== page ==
UIC robots crush Midwestern competition
Robots designed, built and operated by UIC engineering students demolished the competition in a two-day contest for Midwestern universities.
UIC’s Engineering Design Team took home top prizes at the 26th annual Jerry Sanders Creative Design Competition, sponsored by AMD Inc. and held March 8-9 on the Urbana-Champaign campus.
Every March, robotics teams from universities across the Midwest test their skills and creativity at the challenge. This year’s challengers included UIC, Valparaiso, Northern Illinois, Urbana-Champaign, Illinois Institute of Technology and College of DuPage.
The UIC team entered three robots to win first-place and demolition champion honors at the competition.
“Each robot takes about six months to make,” said Zachary Quinn, president of UIC’s team and a senior in electrical engineering.
“All three were made in unison with each other. About two months are spent on design, one month for manufacturing, two weeks for assembly, and the rest for planning and prototyping mechanisms, which is the most important part of the robot.”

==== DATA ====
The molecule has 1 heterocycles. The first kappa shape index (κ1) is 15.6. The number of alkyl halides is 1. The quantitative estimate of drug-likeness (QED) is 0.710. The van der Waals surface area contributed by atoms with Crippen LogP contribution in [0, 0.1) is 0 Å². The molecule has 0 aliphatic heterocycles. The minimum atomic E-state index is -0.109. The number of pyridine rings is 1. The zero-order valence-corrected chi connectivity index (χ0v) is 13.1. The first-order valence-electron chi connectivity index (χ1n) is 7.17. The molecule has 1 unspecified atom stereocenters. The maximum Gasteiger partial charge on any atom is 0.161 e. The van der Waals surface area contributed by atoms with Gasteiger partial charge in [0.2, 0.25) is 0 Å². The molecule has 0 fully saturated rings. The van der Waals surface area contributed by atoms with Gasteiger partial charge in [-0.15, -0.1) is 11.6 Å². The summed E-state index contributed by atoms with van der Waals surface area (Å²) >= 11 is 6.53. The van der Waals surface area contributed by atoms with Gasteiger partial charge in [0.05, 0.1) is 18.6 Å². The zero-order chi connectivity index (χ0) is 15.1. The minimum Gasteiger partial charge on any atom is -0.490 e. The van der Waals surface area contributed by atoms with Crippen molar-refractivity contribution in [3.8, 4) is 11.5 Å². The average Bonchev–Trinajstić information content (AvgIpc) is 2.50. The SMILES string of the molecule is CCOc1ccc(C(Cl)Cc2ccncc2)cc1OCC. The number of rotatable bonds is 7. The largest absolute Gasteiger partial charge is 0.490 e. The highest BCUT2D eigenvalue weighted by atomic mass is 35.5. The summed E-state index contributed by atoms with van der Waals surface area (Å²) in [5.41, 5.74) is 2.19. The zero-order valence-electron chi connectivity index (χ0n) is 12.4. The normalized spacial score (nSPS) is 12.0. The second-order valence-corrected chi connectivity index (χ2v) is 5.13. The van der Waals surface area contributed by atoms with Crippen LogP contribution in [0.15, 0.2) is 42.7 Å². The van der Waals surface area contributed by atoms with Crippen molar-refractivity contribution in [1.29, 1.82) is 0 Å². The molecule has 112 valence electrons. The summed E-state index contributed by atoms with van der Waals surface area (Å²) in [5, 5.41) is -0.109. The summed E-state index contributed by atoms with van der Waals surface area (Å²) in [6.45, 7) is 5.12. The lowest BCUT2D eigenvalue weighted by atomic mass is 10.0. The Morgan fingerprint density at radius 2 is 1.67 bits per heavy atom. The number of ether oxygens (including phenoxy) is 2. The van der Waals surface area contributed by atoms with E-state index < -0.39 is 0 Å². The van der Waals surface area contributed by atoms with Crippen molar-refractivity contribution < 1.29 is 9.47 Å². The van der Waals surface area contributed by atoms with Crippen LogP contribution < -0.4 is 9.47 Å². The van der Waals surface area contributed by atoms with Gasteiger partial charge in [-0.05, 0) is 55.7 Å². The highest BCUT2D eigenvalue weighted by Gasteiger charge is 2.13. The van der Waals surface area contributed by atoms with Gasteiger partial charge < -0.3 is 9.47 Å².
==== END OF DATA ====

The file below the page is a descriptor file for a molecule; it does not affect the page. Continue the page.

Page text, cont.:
The tasks for the robots this year involved picking up flexible soccer cones, then depositing them on vertical and horizontal rods in a special pattern.
This year the team opted for powerful name choices: Thanatos, the demon personification of death, and Lamashtu, the female demi-goddess who menaces and kidnaps children.
They changed it up a bit for the last robot, named Richard.
“Richard was the wildcard. It was an experimental robot that did not want to follow the typical naming scheme,” Quinn said.
The design team has about 40 members, most of them majoring in mechanical engineering, electrical engineering or bioengineering.
“This year, we added a lot of new freshman and sophomore members to the team,” Quinn said.
“This success has fueled their interest in the team, and will help us be competitive for our next competition in June.”
The students’ success reflects their talent, said College of Engineering dean Peter Nelson.
“This interdisciplinary project with constrained resources, tight deadlines and tough competition is great career preparation,” Nelson said.
“One of my messages to companies is that they can hire UIC engineering students who will match or exceed the quality of students from any university in the country.”